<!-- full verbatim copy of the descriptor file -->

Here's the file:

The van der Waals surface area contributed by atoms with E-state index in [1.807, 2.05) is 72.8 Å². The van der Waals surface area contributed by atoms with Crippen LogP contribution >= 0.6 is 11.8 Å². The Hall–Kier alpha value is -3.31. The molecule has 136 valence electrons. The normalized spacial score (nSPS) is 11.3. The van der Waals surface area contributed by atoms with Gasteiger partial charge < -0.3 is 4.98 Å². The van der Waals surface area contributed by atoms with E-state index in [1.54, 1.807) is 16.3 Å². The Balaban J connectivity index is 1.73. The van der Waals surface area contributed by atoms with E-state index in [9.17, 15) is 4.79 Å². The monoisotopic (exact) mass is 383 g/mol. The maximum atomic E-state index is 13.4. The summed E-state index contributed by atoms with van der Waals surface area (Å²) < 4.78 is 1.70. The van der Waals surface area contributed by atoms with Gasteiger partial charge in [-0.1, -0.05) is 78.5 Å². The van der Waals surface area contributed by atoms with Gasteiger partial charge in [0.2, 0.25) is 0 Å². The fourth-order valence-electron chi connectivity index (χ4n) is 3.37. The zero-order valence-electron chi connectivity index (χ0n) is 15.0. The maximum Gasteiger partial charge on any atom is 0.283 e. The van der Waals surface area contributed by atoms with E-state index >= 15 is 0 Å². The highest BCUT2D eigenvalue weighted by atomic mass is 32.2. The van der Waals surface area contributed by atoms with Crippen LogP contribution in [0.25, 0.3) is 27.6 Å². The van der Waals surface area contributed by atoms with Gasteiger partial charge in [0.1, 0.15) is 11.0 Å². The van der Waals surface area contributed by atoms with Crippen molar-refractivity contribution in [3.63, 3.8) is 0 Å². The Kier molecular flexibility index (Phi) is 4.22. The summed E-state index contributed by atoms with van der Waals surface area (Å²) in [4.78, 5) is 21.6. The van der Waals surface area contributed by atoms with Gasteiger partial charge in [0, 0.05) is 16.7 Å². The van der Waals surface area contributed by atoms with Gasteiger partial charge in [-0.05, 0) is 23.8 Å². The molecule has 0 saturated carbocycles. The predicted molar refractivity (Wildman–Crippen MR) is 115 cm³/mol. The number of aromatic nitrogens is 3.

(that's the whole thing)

The van der Waals surface area contributed by atoms with E-state index in [1.807, 2.05) is 72.8 Å². The van der Waals surface area contributed by atoms with Crippen LogP contribution >= 0.6 is 11.8 Å². The Hall–Kier alpha value is -3.31. The molecule has 136 valence electrons. The normalized spacial score (nSPS) is 11.3. The van der Waals surface area contributed by atoms with Gasteiger partial charge < -0.3 is 4.98 Å². The van der Waals surface area contributed by atoms with E-state index in [1.54, 1.807) is 16.3 Å². The Balaban J connectivity index is 1.73. The van der Waals surface area contributed by atoms with E-state index in [9.17, 15) is 4.79 Å². The monoisotopic (exact) mass is 383 g/mol. The maximum atomic E-state index is 13.4. The summed E-state index contributed by atoms with van der Waals surface area (Å²) < 4.78 is 1.70. The van der Waals surface area contributed by atoms with Gasteiger partial charge in [-0.1, -0.05) is 78.5 Å². The van der Waals surface area contributed by atoms with Gasteiger partial charge in [0.2, 0.25) is 0 Å². The fourth-order valence-electron chi connectivity index (χ4n) is 3.37. The zero-order valence-electron chi connectivity index (χ0n) is 15.0. The maximum Gasteiger partial charge on any atom is 0.283 e. The van der Waals surface area contributed by atoms with E-state index >= 15 is 0 Å². The highest BCUT2D eigenvalue weighted by atomic mass is 32.2. The van der Waals surface area contributed by atoms with Crippen LogP contribution in [0.25, 0.3) is 27.6 Å². The van der Waals surface area contributed by atoms with Gasteiger partial charge in [0.1, 0.15) is 11.0 Å². The van der Waals surface area contributed by atoms with Crippen molar-refractivity contribution in [3.63, 3.8) is 0 Å². The Kier molecular flexibility index (Phi) is 4.22. The summed E-state index contributed by atoms with van der Waals surface area (Å²) in [4.78, 5) is 21.6. The van der Waals surface area contributed by atoms with Gasteiger partial charge in [0, 0.05) is 16.7 Å². The van der Waals surface area contributed by atoms with Gasteiger partial charge in [-0.05, 0) is 23.8 Å². The molecule has 0 saturated carbocycles. The predicted molar refractivity (Wildman–Crippen MR) is 115 cm³/mol. The number of aromatic nitrogens is 3.